Bloom v. Bexar County, Texas

A nonsmoking court reporter was hired by Judge Andy Mireles in 1989.  Although city and county ordinances banned smoking in the courthouse facility, Judge Mireles permitted smoking in his chambers and offices, over which the county had no control.  Bloom began to experience health problems and requested a transfer to avoid working in the old courthouse.  After the transfer was denied, she resigned her position.  She filed suit in federal court, alleging that the county had discriminated against her in violation of the Americans With Disabilities Act and the Civil Rights Act of 1991.  She alleged that the failure to accommodate her disability and failure to enforce the anti-smoking ordinances constituted a constructive discharge which amounted to discrimination.  The district court granted the county’s motion for summary judgment.  The U.S. Court of Appeals for the Fifth Circuit affirmed the district court’s summary judgment.  “Regardless of whether Bloom was disabled, the district court properly granted summary judgment because Bexar County was not Bloom’s employer for ADA Title I purposes,” noting that the county did not have control or authority over her conditions of employment.  Furthermore, “ADA Title III expressly does not apply to public entities, including local governments.”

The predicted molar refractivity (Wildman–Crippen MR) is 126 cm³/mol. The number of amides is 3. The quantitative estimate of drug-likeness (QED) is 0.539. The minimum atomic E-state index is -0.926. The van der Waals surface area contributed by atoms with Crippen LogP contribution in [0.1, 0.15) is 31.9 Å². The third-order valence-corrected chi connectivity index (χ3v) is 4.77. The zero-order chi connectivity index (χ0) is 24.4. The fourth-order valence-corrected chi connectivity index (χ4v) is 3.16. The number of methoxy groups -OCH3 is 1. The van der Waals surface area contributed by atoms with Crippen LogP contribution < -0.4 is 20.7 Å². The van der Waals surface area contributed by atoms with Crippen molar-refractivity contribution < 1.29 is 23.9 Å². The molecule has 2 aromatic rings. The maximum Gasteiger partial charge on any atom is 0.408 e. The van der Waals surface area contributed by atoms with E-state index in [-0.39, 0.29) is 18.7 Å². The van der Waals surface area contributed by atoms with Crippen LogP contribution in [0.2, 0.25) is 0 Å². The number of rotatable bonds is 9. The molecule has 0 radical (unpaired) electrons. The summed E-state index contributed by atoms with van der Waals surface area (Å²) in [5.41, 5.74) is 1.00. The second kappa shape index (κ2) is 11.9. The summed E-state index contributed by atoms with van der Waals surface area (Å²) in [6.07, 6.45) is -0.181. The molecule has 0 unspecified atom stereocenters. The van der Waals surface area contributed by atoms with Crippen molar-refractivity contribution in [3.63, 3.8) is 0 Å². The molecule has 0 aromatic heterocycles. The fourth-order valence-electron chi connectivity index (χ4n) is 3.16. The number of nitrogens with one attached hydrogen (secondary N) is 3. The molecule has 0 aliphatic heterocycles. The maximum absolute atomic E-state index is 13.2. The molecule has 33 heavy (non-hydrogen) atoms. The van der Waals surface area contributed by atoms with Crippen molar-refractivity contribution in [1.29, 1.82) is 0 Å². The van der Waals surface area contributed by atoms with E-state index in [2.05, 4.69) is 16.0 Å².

130 F.3d 722, 1997 U.S. App. LEXIS 35683 (5th Cir. 1997).